The coywolf has been dubbed America’s newest super-predator, but what has caused this coyote-wolf hybrid to appear in the first place? The coywolf is gaining in numbers and current estimates are that there are millions in North America. While many marvel at this first-hand look at evolution, the question many have asked about the coywolf is, “What would cause coyotes to breed with wolves in the first place?” While interbreeding between closely related species is not unheard of in the wild, the coywolf differs from many animal hybrids in several ways. Coywolves are not infertile, not genetically inferior and have added strengths and abilities, making them capable predators. In fact, it is expected that coywolf numbers will continue to rise across North America.
While the coywolf appears to be a new creature, the hybrid’s history reaches back to a pre-Columbus era and a time when the eastern part of the United States and Canada were densely forested. North American coywolves are a hybrid between western coyotes and the eastern wolf. The eastern wolf was prevalent in North America at the time European expansion moved into what would become America and Canada, according to the Fish and Wildlife Service. As settlers came to the New World, two things occurred. First, the forests were cut down at an alarming rate. Second, wolves became demonized. As time went on, the wolf would become the subject of great fear and stories would be told about their destructive ways. “The Big Bad Wolf” had to be destroyed. Over time, not only were forests removed, but wolves were being killed at high rates. The new area was dewolved and deforested, making it perfect for western coyotes to move in and populate. As more coyotes moved in, and the declining wolf population made it difficult to find a suitable mate, western coyotes and eastern wolves began breeding. Due to this reason, some people refer to the coywolf as the eastern coyote.
Algonquin Provincial Park, located in Ontario, Canada, has been a safe haven for wolves for many years. As coyotes moved into the area, they began breeding with the wolves. The first coywolves were seen approximately 300 years after the European expansion devastated the wolf population, in the early 1900s, reports CBC. It is believed that the Algonquin Provincial Park coywolf migrated in packs to the United States and have been reproducing at rapid rates. DNA testing has attributed coywolves found in the U.S. to have directly descended from the Algonquin Park region. Genetic testing shows that coywolves are 60 percent coyote, 30 percent wolf and 10 percent dog.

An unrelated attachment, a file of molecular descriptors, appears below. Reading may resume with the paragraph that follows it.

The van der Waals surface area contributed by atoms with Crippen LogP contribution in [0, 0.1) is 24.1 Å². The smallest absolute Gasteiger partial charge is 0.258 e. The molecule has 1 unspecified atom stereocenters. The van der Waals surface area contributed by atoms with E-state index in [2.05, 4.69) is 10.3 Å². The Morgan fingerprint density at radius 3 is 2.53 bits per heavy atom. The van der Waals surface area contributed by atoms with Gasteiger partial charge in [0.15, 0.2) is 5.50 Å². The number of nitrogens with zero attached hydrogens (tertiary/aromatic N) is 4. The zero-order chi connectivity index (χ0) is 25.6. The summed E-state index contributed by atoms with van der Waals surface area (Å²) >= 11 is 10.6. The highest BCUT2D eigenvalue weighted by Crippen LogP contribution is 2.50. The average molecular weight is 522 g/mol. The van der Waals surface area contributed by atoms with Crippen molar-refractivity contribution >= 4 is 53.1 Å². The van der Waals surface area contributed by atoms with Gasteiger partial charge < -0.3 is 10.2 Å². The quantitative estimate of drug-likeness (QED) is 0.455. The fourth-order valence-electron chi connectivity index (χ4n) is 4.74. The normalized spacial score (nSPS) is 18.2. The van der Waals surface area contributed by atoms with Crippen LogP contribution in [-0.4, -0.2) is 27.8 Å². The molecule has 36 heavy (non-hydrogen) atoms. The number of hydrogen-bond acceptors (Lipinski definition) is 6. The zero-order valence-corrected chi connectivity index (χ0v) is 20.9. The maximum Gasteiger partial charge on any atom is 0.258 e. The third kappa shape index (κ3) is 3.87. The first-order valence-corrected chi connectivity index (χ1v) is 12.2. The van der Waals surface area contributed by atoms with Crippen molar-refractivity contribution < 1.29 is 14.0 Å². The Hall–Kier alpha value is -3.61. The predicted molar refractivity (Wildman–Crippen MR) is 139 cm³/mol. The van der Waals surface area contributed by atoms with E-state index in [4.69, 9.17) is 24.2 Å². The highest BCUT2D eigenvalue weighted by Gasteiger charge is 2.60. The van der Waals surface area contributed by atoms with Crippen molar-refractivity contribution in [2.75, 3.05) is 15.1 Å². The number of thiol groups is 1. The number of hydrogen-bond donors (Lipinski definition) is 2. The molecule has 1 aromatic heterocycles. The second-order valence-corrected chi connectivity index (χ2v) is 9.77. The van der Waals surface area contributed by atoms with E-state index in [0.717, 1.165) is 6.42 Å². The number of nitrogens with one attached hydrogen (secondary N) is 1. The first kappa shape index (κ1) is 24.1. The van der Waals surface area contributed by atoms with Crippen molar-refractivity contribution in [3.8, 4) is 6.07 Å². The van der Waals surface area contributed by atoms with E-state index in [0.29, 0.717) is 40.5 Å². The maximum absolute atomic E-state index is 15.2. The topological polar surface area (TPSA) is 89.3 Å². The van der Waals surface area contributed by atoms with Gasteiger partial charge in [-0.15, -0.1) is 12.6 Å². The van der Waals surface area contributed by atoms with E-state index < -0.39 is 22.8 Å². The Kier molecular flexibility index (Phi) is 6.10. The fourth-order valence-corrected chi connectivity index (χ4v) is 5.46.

According to PBS, the coywolf differs from the western coyote whereas the coywolf has longer legs and a longer body, a bushier tail, a larger jaw and smaller ears. Coywolves can travel between 10 and 15 miles per day and are pack animals. They are social creatures that live with family members. There are usually between three and five coywolves in a pack. An adult coywolf can weigh between 35 and 45 pounds and measure between 4-and-5-feet, with the tail included. Coywolves eat a diet similar to that of coyotes and feed on deer, small rodents, rabbits, berries and fruit. Wildlife expert Stan Gehrt has studied coyotes and the coywolf extensively. He is an expert in the field. You can learn more about Gehrt and his work with coywolves at the Ohio State University where he works. Have you ever seen a coywolf?
— NatGeo Education (@NatGeoEducation) November 4, 2015
— Greenpeace USA (@greenpeaceusa) November 3, 2015
— National Post (@nationalpost) October 23, 2015
— Wolf Hybrid Dogs (@wolfhybriddogs) September 27, 2015
Fun facts about the elusive coywolf: “Cats are typically eaten skull and all, with clues left only in the droppings” https://t.co/DyqX8g6STf
— Rick Spence (@rickspence) November 1, 2015
The coywolf, a wolf-coyote-dog hybrid, is America’s top dog https://t.co/Q39NmRqQg8 https://t.co/AQEJMrdcDe
— BridgeKorp (@BridgeKorp) November 2, 2015
— Barb Wilson (@DeerammuBarb) October 22, 2015
Watch below for more Coywolf videos and videos about other hybrid animals.
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